Half a pound of flesh

The Merchant of Venice

By William Shakespeare
Directed by Gabe Samrock
The Ensemble Shakespeare Company
Center Stage
48 W. 21st St. 4th fl. [(888)751-5958]
Equity showcase (closes Dec. 19)
Review by Julie Halpern

The Ensemble Shakespeare Company is dedicated to presenting the works of Shakespeare, and contemporary classics in a text-driven context. Eschewing special effects, and unhindered by specific production goals, director Gabe Samrock's minimalist approach was taken too far, for this production had an unfinished look. The bare black stage was devoid of furniture, save one table, and raw, ungelled lights glared relentlessly against the blackness on the actors and the audience, creating an unsettling feeling. Pleasant rock tunes playing softly throughout provided a gentle respite amidst the evening's edginess. Karl A. Ruckdeschel's costumes were uninspired, but Tom Kulesa's colorful masks were very effective.

The plot revolves around cash-poor Bassanio's desire to woo the wealthy noblewoman Portia. He enlists the help of his friend Antonio, a merchant with extensive maritime holdings, to guarantee a transaction with the Jewish money lender Shylock. Shylock agrees to give Antonio the money with the stipulation that if he cannot repay it at the appointed time, Shylock is to take his payment in a pound of Antonio's flesh. Since Shakespeare's time it has been debated whether Shakespeare was anti-Semitic or just playing to the bigotry of his audiences. At any rate, most of the characters here are blatantly anti-Semitic, including Shylock's own daughter, Jessica, who can't wait to escape her Jewishness by marrying the Christian Lorenzo. Shylock's constant references to his love of money ("My daughter...my ducats!") doesn't add to his appeal. When Antonio is unable to pay Shylock in a timely fashion, a court battle ensues, and Portia, who has now married Bassanio, disguises herself and takes over the courtroom proceedings, saving Antonio's life.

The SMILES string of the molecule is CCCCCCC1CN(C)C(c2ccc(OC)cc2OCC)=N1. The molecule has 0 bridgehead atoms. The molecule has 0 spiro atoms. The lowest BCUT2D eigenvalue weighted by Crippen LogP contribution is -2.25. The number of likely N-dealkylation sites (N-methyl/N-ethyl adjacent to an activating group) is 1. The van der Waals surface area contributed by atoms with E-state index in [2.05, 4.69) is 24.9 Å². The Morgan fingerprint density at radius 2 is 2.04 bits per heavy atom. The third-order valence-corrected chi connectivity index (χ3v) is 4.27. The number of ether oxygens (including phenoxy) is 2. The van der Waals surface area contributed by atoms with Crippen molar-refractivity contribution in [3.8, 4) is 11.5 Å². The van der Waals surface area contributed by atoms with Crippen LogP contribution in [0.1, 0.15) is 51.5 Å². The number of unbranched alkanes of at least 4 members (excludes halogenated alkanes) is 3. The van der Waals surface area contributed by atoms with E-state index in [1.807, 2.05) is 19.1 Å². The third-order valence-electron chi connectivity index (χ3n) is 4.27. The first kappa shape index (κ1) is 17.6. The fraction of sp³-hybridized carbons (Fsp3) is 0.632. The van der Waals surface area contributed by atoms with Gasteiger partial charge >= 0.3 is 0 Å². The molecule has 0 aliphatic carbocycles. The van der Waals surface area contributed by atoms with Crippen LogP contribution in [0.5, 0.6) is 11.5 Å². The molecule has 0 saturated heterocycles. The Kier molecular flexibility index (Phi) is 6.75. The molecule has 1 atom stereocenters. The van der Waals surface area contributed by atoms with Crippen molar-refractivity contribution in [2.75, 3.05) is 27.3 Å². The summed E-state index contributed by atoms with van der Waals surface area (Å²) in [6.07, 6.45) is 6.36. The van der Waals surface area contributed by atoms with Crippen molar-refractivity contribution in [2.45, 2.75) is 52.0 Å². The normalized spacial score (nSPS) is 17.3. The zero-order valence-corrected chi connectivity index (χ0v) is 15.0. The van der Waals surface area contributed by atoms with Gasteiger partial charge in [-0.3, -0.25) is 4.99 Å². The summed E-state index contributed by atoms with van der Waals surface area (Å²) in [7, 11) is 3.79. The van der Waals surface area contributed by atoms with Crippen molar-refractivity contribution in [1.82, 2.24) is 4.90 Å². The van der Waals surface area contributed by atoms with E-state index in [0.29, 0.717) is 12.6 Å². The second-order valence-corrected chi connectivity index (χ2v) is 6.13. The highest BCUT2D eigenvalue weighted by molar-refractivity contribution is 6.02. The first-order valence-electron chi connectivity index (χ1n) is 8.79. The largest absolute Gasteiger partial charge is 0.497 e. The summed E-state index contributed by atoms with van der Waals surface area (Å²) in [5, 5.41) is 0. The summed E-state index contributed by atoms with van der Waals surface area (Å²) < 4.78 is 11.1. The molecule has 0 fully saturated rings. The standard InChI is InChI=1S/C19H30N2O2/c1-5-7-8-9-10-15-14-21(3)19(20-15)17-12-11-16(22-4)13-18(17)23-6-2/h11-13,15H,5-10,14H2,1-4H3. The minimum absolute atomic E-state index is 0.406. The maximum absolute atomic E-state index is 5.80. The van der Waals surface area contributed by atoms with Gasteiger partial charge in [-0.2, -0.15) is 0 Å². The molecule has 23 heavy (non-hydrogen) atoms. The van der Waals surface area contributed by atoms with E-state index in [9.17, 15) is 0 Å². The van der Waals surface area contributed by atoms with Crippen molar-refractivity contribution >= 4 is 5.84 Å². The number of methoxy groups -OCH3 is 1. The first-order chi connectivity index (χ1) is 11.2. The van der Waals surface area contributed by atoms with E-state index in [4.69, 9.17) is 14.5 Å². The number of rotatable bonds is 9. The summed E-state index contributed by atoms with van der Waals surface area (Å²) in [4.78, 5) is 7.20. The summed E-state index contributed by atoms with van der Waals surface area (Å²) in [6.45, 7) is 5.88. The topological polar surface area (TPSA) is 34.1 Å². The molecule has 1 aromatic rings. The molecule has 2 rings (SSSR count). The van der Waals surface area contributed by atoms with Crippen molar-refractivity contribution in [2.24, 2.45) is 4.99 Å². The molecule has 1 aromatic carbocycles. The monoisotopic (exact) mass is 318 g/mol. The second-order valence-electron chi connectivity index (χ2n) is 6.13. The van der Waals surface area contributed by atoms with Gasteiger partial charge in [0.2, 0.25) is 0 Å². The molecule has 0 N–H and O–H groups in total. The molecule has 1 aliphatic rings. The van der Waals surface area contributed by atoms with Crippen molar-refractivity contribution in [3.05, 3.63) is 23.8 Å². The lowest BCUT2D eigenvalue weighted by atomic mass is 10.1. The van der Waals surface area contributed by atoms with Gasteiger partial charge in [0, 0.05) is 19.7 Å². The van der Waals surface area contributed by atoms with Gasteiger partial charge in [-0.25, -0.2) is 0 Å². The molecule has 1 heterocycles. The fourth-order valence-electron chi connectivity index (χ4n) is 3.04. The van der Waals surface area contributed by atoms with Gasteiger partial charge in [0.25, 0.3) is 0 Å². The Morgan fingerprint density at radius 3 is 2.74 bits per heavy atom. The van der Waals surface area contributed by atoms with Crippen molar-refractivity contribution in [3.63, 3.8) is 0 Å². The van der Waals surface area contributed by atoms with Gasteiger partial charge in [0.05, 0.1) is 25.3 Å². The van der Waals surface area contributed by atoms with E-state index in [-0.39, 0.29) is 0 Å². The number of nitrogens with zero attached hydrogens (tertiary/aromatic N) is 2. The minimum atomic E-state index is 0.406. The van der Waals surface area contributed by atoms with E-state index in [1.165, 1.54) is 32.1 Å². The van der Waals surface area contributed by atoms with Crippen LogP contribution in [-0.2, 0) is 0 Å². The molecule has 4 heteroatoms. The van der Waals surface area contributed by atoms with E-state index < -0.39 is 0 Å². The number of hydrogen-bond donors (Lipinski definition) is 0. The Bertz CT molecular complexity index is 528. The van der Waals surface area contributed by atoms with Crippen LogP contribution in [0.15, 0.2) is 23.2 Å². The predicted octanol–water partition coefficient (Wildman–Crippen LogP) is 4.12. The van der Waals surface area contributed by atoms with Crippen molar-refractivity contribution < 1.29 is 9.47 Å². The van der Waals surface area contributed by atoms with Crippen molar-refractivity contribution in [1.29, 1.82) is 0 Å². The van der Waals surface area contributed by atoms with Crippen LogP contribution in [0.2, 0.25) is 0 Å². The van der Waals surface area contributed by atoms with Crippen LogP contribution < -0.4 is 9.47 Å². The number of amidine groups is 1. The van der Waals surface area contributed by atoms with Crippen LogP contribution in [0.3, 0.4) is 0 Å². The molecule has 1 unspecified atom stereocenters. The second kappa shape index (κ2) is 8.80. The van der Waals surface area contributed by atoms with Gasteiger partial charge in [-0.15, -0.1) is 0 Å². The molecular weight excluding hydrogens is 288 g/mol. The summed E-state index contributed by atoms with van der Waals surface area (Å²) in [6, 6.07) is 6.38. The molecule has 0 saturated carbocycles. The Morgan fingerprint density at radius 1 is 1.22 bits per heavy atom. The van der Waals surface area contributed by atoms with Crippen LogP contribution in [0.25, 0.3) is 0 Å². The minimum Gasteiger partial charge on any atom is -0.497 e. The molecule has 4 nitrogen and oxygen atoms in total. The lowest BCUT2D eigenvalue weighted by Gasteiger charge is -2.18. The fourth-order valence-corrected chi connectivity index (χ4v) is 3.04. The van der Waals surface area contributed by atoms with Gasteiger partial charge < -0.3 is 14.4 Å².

Caleb Sekeres created a touching, surprisingly balanced portrait of the pathetic, unsavory Shylock. Drawing on Shylock's anger owing to years of abuse and discrimination, his courtroom scene was particularly powerful. Amy Brienes's charming Portia lacked the power and range needed to bring this role to life. Anthea Fane was quite sympathetic as the willful, passionate, Jessica. Jeff Bearden was a youthful, appealing Bassanio, and Erik Sherr was a brooding , glamorous Antonio. (A hint of a homoerotic subplot, with Bassanio and Antonio exchanging kisses on the sly, did not work well, however.) Jim Jack's dignified presence and rich voice made him an exceptional Duke. Christopher Persil's work as Launcelot Gobbo was a brilliant comic jewel. Persil's flawless timing, fluid movement, and facility with a doll representing his father were highlights of the evening. Christopher Roberts was miscast as Lorenzo but made excellent acting choices, creating a compelling character. His work as Portia's two suitors showed his depth and range. Mike Abernethy was a lusty and likable Gratiano.

Miriam Abbey, Linda A. Conte, Jamie Gamble, and Alan Ostroff also contributed strong work to the ensemble effort.

Box Score:

Writing: 2
Directing: 1
Acting: 1
Set: 0
Costumes: 1
Lighting/Sound: 1

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Copyright 1999 Julie Halpern